What type of hedges should you plant?

So you find yourself doing research about what types of plants to purchase for a hedge?
Here are some questions to ask when choosing the right type of hedge: 

To begin, what type of hedge will this be?  A privacy hedge or a decorative hedge? Some plants are better suited for a privacy hedge since they tend to have full foliage.  Some will have thorns to deter wall hoppers.  Others will have a mounding or round shape while others are taller and columnar.  Flowering plants are great for decorative hedges.  Or try layering different size plants; a decorative hedge in the front while the privacy hedge stands tall in the back.

Second, what is your budget?
Most people will have some kind of budget in mind for the project.  If you have 150 linear feet to cover as opposed to 20 linear feet then maybe you chose a less expensive plant.  Or if you have your heart set on a particular plant then what the heck, go all out, splurge a little.

Third, where are the plants going to be located?  A small yard or a large yard? A pathway?
This is another important question, because there is nothing worse than spending time and money on a project for it only to be a disaster.  No one wants a plant that is advertised to “grow only 15-20 ft high max” but then come to find out that it took over your yard and is now 45 ft high.

And last, what type of maintenance are you willing to do?  None?  Once a month trimming?
Now this one is a big deal, probably more important than the budget question.  Because if you decide on an fast growing plant that tends to grow up to 35 ft naturally but you only want to keep it trimmed at 10 ft once a every 6 weeks, well it could become a problem for you and/or your neighbors if you wanted ‘low maintenance’.

The overall idea is to pick the right plant for the right place.  A good rule of thumb is to “go native” as much as you can.  Stay away from invasive and exotic’s that reap havoc to your native ecosystem. Here are some plants that I find are great for hedges, pro’s and con’s, as well as an FYI list of invasive’s.
Hedges
Cocoplum ( chrysobalanus icaco )
The cocoplum is a commonly used native plant with beautiful green and red colored glossy leaves.  An easy plant to maintain but can get up to 15-20 ft high.  Like the thunbergia, the cocoplum can be shaped or let grow au natural.  Thrives in full sun but can handle part shade as an understory plant & needs good irrigation.  Good for a low to medium high hedge.  Budget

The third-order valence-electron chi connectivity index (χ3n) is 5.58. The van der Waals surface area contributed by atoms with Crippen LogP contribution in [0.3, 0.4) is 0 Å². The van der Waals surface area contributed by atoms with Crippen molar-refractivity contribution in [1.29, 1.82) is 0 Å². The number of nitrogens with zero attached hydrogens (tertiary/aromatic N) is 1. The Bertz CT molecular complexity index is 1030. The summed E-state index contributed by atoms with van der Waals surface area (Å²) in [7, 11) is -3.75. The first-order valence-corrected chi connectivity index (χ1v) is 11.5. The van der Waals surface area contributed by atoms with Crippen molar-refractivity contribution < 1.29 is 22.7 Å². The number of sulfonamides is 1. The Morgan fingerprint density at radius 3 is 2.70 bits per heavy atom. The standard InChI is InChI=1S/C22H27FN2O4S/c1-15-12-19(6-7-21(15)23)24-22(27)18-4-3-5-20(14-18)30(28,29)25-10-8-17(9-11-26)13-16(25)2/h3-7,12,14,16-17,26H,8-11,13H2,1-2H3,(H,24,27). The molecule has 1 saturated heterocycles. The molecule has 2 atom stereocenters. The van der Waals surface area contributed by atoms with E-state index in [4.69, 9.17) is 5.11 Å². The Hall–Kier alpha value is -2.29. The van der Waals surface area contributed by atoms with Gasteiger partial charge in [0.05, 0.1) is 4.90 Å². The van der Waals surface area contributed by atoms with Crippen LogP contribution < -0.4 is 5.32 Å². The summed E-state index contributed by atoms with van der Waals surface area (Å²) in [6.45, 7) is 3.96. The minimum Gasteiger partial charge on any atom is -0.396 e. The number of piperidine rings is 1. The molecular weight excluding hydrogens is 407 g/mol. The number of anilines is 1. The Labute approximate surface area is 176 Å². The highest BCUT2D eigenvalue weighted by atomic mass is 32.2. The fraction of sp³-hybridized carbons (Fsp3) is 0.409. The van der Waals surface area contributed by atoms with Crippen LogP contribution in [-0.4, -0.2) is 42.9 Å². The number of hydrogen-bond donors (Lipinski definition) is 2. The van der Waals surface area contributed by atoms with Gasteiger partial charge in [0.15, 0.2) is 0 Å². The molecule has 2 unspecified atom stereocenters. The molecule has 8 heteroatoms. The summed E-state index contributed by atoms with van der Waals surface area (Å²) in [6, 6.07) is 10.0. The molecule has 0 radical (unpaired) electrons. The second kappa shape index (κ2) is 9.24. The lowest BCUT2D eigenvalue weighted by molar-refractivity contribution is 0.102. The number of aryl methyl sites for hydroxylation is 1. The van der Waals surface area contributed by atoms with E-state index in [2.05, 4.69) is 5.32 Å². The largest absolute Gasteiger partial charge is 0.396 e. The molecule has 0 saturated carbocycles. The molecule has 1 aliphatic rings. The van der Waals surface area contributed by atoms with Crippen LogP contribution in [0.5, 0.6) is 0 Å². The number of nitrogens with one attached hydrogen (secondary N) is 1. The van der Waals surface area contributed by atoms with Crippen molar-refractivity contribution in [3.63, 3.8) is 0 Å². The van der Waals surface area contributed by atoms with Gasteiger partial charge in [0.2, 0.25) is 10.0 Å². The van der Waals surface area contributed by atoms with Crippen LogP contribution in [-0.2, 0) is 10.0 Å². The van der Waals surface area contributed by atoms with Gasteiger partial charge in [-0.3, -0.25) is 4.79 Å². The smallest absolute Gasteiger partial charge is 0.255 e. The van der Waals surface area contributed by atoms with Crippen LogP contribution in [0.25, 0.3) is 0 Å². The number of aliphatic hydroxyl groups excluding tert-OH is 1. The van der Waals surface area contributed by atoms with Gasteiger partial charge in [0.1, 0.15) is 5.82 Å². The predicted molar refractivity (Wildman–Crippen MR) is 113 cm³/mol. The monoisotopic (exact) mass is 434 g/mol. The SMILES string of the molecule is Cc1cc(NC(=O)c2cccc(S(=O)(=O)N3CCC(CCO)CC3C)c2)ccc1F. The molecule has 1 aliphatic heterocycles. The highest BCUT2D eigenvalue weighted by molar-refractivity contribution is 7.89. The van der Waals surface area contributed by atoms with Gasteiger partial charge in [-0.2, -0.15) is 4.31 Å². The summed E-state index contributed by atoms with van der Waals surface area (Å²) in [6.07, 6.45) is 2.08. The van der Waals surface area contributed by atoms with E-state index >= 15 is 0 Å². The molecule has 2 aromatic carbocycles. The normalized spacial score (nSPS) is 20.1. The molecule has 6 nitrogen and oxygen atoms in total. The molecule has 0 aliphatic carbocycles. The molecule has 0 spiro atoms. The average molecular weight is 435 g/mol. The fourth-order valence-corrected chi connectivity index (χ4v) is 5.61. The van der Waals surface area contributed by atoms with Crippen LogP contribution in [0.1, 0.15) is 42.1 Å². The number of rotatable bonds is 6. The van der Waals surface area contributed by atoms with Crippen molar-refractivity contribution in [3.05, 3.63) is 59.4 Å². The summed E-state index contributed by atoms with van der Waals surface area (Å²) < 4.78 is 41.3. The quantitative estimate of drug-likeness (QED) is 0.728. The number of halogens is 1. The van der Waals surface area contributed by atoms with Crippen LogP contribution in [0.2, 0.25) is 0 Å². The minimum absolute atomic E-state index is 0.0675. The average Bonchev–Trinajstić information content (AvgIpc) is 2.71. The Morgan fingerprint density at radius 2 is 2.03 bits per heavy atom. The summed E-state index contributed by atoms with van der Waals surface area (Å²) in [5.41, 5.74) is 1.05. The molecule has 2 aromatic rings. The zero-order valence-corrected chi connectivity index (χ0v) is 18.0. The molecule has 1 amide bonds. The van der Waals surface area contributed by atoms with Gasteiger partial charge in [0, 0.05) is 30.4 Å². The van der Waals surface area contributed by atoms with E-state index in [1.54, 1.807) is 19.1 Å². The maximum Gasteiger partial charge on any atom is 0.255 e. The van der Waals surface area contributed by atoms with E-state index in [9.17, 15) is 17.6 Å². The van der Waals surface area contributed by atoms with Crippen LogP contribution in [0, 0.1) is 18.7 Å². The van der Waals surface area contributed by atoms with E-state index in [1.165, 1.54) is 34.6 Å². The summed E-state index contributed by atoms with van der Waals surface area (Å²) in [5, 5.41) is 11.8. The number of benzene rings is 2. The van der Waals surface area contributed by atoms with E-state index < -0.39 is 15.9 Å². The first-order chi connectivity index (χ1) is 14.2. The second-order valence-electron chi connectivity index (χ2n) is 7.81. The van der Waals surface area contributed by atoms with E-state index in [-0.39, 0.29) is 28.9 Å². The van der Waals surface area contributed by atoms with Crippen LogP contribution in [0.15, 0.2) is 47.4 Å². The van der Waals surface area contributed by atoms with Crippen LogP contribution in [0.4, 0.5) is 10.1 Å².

friendly.
 
Bougainvillea ( bougainvillea spectablis )
The beautiful bougainvillea has a more unusual growing habit than most plants.  It can grow as a vine or it can be cut back to a more compact form.  As most of you know, the bougainvillea has thorns along it’s branches which makes a great briar patch.  Someone will think twice about climbing over your wall.  Though this vigorous grower needs alot of maintenance to keep this plant in check because it will grow wild. Loves full sun, heat and can handle dry conditions. Good for low, medium and trellised high wall hedges.  Variety of prices from affordable to expensive depending on the type of hybrid.
 
Orange Plume Flower ( justicia spicigera )
I haven’t used the orange plume flower for a hedge before but I think it could work really well.  It is a prolific grower and can spread over a large area pretty quickly.  It gets about 7-8 ft high and does well in all kinds of conditions; full sun, part sun, no water, lots of water.  The oriole’s and hummingbirds love the gorgeous pom-pom flowers.  The natural growth habit of the plant isn’t super easy to trim but it gets much thicker by growing new shoots from the cut areas.  The orange plume flower is becoming more popular but the pricing can still be a bit on the high side.
 
Podocarpus ( podocarpus macrophylla )
The podocarpus is an absolutely gorgeous dark green plant with needle like leaves will give you lots of privacy.  Very easy to maintain though a slow grower and pricey.  Podocarpus are typically used as a formal hedge since they create a sharp edge when trimmed due to the small leaves.  Grows in full sun and are very hardy.  Can be a low, medium or high hedge.
 
Green Island Ficus ( ficus macrocarpa )
Green island ficus is found just about everywhere in residential and commercial landscapes.  It is a great low maintenance plant that withstands just about all South Florida weather’s & abuse.  Easy low maintenance which can be trimmed for a formal look or let it’s natural beauty shine.  It can be on the slow side of growing but spreads out nicely.  Grows to about 5 ft high max, so can be a low or medium hedge.  Very affordable.
Finally our favorite!  
Clusia(C.guttiera)
also known as a pitch apple is drought tolerant & salt tolerant, and are becoming more popular as a hedge.  It branches low and has large, thick leathery leaves, which work well as  a privacy screen.  It can be trimmed to stay within 5 or 6ft.  It prefers full sun, or partial shade and requires good drainage.  Scratch your initials on a leaf and it will stay forever!

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